The California Second Appellate District has held that retail employees who were required to “call in” two hours before their scheduled shift to find out if they actually needed to report to work were entitled to reporting time pay. The Court held that California retail employees do not need to physically appear at the workplace in order to “report for work,” and be entitled to reporting time pay, under the Industrial Welfare Commission (“IWC”) Wage Order 7. Given the robust dissent and sweeping change this decision could bring about, this is a case to watch as it may find its way to the California Supreme Court.
In Ward v. Tilly’s Inc., the plaintiff alleged that her employer’s on-call scheduling practices triggered reporting pay obligations. Wage Order 7 requires mercantile employers to pay “reporting time pay” when an “employee is required to report for work and does report, but is not put to work or is furnished less than half said employee’s usual or scheduled day’s work.” (Emphasis added) Tilly’s policy was to assign on-call shifts to employees, which the employees were expected to work if necessary. The employees were not told whether they needed to report for an on-call shift until they contacted the store two hours before the shift was scheduled to begin. If the employee was told not to come in, Tilly’s did not consider the employee to have “reported for work” and the employee did not receive any compensation for being on-call.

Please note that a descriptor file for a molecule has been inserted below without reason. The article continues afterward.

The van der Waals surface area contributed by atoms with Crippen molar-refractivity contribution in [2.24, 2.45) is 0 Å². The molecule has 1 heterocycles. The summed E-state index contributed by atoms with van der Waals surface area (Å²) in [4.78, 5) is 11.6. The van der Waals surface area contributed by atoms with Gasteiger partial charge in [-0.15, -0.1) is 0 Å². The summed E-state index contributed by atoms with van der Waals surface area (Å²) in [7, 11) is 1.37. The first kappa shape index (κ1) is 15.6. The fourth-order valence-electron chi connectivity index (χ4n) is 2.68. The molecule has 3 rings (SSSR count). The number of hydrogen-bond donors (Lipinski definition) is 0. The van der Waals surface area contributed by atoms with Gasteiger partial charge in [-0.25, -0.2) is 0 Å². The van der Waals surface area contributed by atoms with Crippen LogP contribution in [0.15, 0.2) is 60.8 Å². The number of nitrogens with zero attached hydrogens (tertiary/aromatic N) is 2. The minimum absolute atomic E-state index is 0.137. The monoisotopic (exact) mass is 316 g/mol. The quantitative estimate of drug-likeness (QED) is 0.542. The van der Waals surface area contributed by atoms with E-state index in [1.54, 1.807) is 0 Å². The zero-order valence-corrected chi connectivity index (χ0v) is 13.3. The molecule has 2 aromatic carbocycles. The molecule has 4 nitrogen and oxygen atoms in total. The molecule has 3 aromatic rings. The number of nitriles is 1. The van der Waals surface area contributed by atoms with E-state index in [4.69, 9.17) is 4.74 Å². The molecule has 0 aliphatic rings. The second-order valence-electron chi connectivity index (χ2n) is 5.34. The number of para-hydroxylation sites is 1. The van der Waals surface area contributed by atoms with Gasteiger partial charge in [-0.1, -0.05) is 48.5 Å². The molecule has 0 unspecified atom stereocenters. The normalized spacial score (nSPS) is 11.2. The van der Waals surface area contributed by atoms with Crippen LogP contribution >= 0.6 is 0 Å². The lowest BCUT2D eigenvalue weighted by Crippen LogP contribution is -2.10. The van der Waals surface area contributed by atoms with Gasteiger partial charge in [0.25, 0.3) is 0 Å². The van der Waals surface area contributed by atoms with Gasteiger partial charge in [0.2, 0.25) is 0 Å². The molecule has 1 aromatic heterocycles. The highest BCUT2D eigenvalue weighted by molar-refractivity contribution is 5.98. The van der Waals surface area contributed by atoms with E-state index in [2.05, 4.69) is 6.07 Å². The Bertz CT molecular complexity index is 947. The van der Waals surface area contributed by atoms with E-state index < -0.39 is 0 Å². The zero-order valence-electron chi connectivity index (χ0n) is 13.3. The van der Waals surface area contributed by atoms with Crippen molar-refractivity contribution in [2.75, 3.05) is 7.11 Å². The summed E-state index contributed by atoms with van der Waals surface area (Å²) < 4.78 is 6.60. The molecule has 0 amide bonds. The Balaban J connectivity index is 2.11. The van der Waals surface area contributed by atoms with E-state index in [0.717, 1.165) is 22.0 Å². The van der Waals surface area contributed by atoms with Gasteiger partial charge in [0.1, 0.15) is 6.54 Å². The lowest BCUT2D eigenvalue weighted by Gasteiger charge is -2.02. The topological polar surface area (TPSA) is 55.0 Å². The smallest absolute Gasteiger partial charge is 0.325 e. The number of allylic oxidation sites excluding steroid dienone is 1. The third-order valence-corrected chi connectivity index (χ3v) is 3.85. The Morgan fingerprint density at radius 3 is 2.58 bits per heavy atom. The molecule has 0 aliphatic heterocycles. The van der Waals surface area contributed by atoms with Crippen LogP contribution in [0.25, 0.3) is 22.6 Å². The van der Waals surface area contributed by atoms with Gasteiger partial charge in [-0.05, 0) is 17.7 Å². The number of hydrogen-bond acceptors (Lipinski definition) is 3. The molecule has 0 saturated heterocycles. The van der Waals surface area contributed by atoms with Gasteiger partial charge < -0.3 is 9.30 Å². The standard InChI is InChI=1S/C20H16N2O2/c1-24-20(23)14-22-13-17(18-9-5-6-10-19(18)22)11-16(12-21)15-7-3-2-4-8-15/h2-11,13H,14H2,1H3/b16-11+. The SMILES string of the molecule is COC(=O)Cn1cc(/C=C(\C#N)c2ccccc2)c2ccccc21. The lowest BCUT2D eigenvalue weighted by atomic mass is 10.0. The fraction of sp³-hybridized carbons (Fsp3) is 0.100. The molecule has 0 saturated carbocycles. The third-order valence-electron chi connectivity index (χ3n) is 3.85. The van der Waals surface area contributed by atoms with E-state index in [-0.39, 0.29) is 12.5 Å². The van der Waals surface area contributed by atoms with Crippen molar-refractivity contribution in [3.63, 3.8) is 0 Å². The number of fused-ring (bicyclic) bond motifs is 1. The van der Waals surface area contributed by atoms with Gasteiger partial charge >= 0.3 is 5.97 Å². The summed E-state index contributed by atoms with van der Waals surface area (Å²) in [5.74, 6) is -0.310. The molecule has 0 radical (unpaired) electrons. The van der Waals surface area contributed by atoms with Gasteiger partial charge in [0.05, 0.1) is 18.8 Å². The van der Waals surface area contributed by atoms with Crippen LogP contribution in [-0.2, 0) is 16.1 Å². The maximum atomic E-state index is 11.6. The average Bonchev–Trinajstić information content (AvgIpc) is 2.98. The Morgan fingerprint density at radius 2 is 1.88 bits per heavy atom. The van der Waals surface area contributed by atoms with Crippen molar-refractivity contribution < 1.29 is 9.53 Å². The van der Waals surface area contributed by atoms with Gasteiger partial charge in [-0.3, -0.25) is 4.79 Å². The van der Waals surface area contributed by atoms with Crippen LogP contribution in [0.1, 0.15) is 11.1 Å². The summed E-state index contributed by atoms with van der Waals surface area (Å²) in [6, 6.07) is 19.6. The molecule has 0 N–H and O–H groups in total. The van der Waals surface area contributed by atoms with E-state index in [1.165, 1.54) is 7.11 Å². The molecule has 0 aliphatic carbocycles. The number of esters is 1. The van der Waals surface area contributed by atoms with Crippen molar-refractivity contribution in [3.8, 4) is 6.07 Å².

Tilly’s argued that Wage Order 7 did not apply to its “call in” policy because the only way an employee could “report for work” was by physically appearing at the store at the start of a shift. The trial court agreed with Tilly’s, dismissing the plaintiff’s proposed class action.
In overturning the trial court’s dismissal, a divided panel of the California Court of Appeals concluded that Tilly’s on-call scheduling triggered reporting time pay requirements. “As we explain, on-call shifts burden employees, who cannot take other jobs, go to school, or make social plans during on-call shifts—but who nonetheless receive no compensation from [the employer] unless they ultimately are called in to work. This is precisely the kind of abuse that reporting time pay was designed to discourage.” The Court also rejected Tilly’s argument that the language of Wage Order 7 requires employees to be physically present at the start of a shift in order to “report for work.”
In her dissenting opinion, Judge Edgerton noted that it was for the legislature, not the courts, to change the law. She argued that the legislative history of Wage Order 7 “reflects the drafters’ intent that―to qualify for reporting time pay―a retail salesperson must physically appear at the workplace: the store.” As the dissent also notes, the majority’s decision leaves many key questions unanswered, not least of which is whether the Court’s holding should be applied retroactively and whether on-call shifts where the employee is required to call in more than two hours before the shift would be permissible.
Pressures have been mounting on employers over the last few years to discontinue the use of mandatory on-call scheduling practices and some localities have implemented predictable scheduling laws to discourage such practices. For California employers who have continued to use on-call scheduling policies, this decision is another reason to review and evaluate those practices.